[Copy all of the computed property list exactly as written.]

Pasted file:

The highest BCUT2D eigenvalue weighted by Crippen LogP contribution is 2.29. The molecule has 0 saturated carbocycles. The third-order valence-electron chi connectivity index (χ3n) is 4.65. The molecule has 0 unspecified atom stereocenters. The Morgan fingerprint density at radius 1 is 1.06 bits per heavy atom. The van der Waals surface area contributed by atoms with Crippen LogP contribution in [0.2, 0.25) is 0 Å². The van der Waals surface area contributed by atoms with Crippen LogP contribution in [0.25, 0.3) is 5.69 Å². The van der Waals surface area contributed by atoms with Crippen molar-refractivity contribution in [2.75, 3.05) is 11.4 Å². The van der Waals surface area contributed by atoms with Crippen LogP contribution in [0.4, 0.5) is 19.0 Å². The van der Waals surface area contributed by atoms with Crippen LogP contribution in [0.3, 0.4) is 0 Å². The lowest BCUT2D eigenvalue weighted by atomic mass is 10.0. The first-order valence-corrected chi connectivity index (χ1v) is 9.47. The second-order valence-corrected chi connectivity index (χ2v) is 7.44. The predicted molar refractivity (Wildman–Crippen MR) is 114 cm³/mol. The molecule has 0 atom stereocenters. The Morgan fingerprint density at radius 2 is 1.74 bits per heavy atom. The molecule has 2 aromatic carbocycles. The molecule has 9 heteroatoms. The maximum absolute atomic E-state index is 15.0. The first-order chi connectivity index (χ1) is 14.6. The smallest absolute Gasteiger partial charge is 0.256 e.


The highest BCUT2D eigenvalue weighted by Crippen LogP contribution is 2.29. The molecule has 0 saturated carbocycles. The third-order valence-electron chi connectivity index (χ3n) is 4.65. The molecule has 0 unspecified atom stereocenters. The Morgan fingerprint density at radius 1 is 1.06 bits per heavy atom. The van der Waals surface area contributed by atoms with Crippen LogP contribution in [0.2, 0.25) is 0 Å². The van der Waals surface area contributed by atoms with Crippen LogP contribution in [0.25, 0.3) is 5.69 Å². The van der Waals surface area contributed by atoms with Crippen molar-refractivity contribution in [2.75, 3.05) is 11.4 Å². The van der Waals surface area contributed by atoms with Crippen LogP contribution in [0.4, 0.5) is 19.0 Å². The van der Waals surface area contributed by atoms with Crippen LogP contribution in [0.3, 0.4) is 0 Å². The lowest BCUT2D eigenvalue weighted by atomic mass is 10.0. The first-order valence-corrected chi connectivity index (χ1v) is 9.47. The second-order valence-corrected chi connectivity index (χ2v) is 7.44. The predicted molar refractivity (Wildman–Crippen MR) is 114 cm³/mol. The molecule has 0 atom stereocenters. The Morgan fingerprint density at radius 2 is 1.74 bits per heavy atom. The molecule has 2 aromatic carbocycles. The molecule has 9 heteroatoms. The maximum absolute atomic E-state index is 15.0. The first-order chi connectivity index (χ1) is 14.6. The smallest absolute Gasteiger partial charge is 0.256 e.